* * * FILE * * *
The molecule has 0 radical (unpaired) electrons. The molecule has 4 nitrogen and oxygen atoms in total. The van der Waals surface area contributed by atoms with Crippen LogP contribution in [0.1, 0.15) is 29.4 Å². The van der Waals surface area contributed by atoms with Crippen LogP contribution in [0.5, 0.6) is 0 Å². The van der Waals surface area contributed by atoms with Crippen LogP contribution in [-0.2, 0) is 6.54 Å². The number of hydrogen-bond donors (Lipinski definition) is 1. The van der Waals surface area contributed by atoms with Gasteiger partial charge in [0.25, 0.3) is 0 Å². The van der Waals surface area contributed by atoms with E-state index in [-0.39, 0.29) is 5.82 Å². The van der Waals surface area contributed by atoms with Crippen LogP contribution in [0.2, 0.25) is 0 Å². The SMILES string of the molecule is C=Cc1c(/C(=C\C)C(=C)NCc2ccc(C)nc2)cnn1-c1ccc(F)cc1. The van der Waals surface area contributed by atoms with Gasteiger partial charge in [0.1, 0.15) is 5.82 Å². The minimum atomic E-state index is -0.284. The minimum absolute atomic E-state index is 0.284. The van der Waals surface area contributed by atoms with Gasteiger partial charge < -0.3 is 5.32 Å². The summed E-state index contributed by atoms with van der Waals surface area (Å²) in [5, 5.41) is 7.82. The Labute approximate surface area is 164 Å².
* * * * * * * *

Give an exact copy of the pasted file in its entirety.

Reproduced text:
The molecule has 0 radical (unpaired) electrons. The molecule has 4 nitrogen and oxygen atoms in total. The van der Waals surface area contributed by atoms with Crippen LogP contribution in [0.1, 0.15) is 29.4 Å². The van der Waals surface area contributed by atoms with Crippen LogP contribution in [0.5, 0.6) is 0 Å². The van der Waals surface area contributed by atoms with Crippen LogP contribution in [-0.2, 0) is 6.54 Å². The number of hydrogen-bond donors (Lipinski definition) is 1. The van der Waals surface area contributed by atoms with Gasteiger partial charge in [0.25, 0.3) is 0 Å². The van der Waals surface area contributed by atoms with E-state index in [-0.39, 0.29) is 5.82 Å². The van der Waals surface area contributed by atoms with Crippen LogP contribution in [0.2, 0.25) is 0 Å². The SMILES string of the molecule is C=Cc1c(/C(=C\C)C(=C)NCc2ccc(C)nc2)cnn1-c1ccc(F)cc1. The van der Waals surface area contributed by atoms with Gasteiger partial charge in [0.1, 0.15) is 5.82 Å². The minimum atomic E-state index is -0.284. The minimum absolute atomic E-state index is 0.284. The van der Waals surface area contributed by atoms with Gasteiger partial charge < -0.3 is 5.32 Å². The summed E-state index contributed by atoms with van der Waals surface area (Å²) in [5, 5.41) is 7.82. The Labute approximate surface area is 164 Å².